Cassia Leo, $2.99
Contemporary Romance, 2013
Poor Claire Nixon. Like many heroines of this “new adult contemporary romance” genre, she has angst and issues in place of a genuine personality. She was close to her mother, but that woman was a junkie and poor Claire was the one who found her dead one fine day. For the next eight years she was scuttled from one foster home to another. Today, at twenty, she is a college drop-out with a secret. And then, she meets Adam Parker, who bears a striking resemblance to Leonardo DiCaprio (I’m just quoting the author here), but can she believe his assurances that she’s worthy of love?
Relentless isn’t a love story. It’s actually a fantasy of a heroine whose past is a free ticket to behave like a passenger in first class on Whiny Airline, while everyone around her scrambles to assure her that she’s special. She takes her time to realize that, and, basically, the pay off of the whole story is the heroine finally realizing what everyone has been telling me, the reader, for the last few hundred pages: she is truly, truly amazing.
There is no pacing or build-up, just filler scenes after filler scenes of Claire whining to someone else – usually Adam, sometimes her BFF – about how unhappy she is, and the other character will repeatedly assure her that, to this one-dimensional prop of a character, Claire is amazing and awesome and, of course, special.
Yes, Claire has an unhappy last eight years, but here’s the thing: the author surrounds Claire with people who adore her. Claire’s BFF offers her emotional and even financial support. The good guys fall madly in love with Claire at first sight despite her constant whining that she’s plain. Her employer doesn’t just tolerate Claire’s frequent screwing up at work, this woman actually defends Claire from customers who get annoyed at her shoddy service. As a result, Claire comes off as a more fortunate person than most, so her constant whining about her “horrible” life makes her seem rather delusional.
She’s also horribly self-absorbed. When she learns the true horrific extent of her late mother’s life, her reaction is basically, “How could she do that to me? I hate her!” even if Claire’s life is nowhere as tragic as her mother’s. Claire even lashes out at Adam in her “Me! It’s all about me!” melodrama, but everyone lets her behave like a first-class brat because, remember, she’s special. The author says so. And then there’s her big secret, which is revealed without any build up in the story. Worse, the revelation makes most of her previous antics rather illogical. I don’t want to give away any spoiler, so let me just say that I’d expect her big secret would make her more understanding when it comes to her mother. But no, Claire only cares about how things in life affect her.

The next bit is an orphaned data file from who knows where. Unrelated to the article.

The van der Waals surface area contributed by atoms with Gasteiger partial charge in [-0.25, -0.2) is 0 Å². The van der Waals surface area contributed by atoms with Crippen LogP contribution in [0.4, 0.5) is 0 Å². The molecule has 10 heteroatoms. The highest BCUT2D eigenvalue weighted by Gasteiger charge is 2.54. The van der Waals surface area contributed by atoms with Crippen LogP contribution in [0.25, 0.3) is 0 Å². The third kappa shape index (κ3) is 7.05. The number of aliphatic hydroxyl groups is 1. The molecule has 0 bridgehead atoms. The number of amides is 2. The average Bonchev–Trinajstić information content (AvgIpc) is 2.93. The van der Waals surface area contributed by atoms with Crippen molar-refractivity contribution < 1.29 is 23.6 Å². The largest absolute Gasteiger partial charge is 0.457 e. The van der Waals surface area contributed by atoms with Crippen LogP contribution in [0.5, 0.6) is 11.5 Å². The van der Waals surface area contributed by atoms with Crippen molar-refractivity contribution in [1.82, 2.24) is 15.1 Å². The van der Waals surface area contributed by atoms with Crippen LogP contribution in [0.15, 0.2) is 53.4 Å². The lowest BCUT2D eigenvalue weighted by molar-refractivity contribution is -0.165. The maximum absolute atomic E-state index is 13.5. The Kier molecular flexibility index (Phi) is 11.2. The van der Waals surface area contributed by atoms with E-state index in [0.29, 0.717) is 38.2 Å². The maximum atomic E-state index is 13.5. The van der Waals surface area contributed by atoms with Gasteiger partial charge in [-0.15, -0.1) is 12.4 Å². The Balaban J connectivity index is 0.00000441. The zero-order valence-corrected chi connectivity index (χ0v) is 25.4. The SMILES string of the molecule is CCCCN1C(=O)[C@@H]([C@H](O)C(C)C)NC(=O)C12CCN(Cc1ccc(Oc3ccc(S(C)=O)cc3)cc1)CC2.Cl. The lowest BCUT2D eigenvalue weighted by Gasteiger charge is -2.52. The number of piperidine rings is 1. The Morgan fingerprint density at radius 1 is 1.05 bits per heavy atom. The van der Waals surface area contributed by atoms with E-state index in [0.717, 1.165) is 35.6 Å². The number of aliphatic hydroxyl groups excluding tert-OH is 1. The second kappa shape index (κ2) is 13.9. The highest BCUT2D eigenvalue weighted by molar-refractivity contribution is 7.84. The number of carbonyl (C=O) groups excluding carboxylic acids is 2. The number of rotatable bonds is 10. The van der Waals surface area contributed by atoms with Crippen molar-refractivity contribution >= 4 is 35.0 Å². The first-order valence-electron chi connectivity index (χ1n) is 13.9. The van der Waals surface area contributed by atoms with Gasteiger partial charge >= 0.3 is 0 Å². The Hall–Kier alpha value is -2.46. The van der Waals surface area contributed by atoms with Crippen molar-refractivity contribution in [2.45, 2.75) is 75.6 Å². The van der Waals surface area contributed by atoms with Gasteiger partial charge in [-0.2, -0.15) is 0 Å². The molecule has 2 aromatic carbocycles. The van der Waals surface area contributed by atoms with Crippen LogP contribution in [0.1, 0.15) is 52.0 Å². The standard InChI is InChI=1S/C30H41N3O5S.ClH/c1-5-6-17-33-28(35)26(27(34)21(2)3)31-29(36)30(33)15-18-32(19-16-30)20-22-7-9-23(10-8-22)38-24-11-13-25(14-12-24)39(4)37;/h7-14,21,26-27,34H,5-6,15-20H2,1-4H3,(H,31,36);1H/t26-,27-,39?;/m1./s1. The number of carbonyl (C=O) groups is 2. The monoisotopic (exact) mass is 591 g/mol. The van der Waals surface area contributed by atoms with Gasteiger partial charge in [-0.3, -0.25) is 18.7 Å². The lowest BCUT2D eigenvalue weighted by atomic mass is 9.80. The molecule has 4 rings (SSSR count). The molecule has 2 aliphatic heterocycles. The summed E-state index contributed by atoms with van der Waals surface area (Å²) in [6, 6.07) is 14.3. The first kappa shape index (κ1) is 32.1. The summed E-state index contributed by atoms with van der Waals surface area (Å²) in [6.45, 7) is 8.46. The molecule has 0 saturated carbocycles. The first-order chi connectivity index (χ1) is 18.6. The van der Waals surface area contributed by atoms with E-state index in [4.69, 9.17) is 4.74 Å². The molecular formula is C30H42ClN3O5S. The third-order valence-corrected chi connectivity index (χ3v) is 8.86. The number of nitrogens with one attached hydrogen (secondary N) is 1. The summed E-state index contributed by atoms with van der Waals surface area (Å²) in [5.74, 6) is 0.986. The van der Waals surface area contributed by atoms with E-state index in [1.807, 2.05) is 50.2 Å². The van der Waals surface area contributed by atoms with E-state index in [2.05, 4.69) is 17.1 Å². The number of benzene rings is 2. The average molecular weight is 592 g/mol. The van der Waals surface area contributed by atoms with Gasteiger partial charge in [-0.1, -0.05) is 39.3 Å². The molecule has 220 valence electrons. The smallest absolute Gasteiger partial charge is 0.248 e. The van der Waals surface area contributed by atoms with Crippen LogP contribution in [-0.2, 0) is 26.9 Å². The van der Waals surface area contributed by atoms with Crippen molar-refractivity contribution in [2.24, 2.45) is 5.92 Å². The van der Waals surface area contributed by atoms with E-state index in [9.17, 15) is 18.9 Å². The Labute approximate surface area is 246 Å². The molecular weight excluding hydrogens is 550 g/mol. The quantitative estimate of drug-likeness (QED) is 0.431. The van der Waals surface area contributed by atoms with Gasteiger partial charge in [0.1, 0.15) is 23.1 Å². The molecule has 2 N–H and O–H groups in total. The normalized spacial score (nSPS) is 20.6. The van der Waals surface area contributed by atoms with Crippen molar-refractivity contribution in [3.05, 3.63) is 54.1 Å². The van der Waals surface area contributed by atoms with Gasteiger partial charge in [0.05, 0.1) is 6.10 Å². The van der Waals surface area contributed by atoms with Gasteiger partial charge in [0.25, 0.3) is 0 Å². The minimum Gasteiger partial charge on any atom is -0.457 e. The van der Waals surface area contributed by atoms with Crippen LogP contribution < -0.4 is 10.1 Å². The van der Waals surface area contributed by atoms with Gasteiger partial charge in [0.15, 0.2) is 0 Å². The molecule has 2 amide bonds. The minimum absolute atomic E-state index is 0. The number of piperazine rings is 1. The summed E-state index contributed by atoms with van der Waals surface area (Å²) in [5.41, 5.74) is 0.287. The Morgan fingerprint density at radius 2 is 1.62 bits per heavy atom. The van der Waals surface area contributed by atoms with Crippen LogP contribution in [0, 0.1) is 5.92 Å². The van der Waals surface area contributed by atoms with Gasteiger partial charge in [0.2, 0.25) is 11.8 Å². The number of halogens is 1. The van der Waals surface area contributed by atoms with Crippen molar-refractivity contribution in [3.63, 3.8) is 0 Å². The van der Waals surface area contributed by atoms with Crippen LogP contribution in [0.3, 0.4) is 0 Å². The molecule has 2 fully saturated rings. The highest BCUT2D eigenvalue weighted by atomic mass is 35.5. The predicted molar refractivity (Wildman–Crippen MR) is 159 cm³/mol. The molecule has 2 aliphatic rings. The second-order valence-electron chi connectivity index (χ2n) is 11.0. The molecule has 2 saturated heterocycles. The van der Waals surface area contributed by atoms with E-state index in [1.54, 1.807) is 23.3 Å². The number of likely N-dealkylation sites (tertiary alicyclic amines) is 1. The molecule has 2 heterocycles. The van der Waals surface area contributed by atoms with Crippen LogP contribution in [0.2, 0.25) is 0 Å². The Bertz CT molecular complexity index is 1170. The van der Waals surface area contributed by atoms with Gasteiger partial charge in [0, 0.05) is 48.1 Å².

As for Adam, the author could have replaced him with a cardboard cut-out of a penis and I wouldn’t know the difference. At first, he’s creepy because he practically forces himself into Claire’s personal space for a chance to score. I guess the author is just following the formula which says that every hero in a successful indie bestseller has to be a creep of some sort? But once Adam has what he wanted, he turns into a robot that exists only to spout melodramatic assurances to Claire about how truly remarkable she is. He’s her uncomplaining punching bag when her full brat mode takes over. He patiently assures her that she is truly all that every time they share a scene and she bombards him with incessant whining about her neurotic self-esteem issues. There isn’t any credible development in this relationship – he loves her at first sight, heaven knows why, and he remains doggedly devoted to her until the very end.
And he’s not the only one here that loves her like this, because heaven knows, a special heroine needs to collect a harem of devoted Ken dolls. Oh, and there’s also the obligatory jealous bitch who hates Claire for getting all the boys. So yes, every time Claire whines that she’s plain or unremarkable to the boys, I want to shove these Ken dolls down her throat.
Everything here just meanders around in an agonizingly slow pace, with the drama centering around the heroine turning every scene into her therapy session. And, really, Claire’s life is actually better than most people’s, so her constant angst makes it seem like she’s living in a different reality from everyone else. It’s also annoying how Claire doesn’t really do anything to get herself out of her doldrums. She just whines and treats the people who adore her as her punching bag. Because the author makes this story go on and on and on, with the heroine just whining on and on and on to the one-dimensional props masquerading as secondary characters, Relentless is, er, relentless when it comes to delivering self-indulgent vapid melodrama.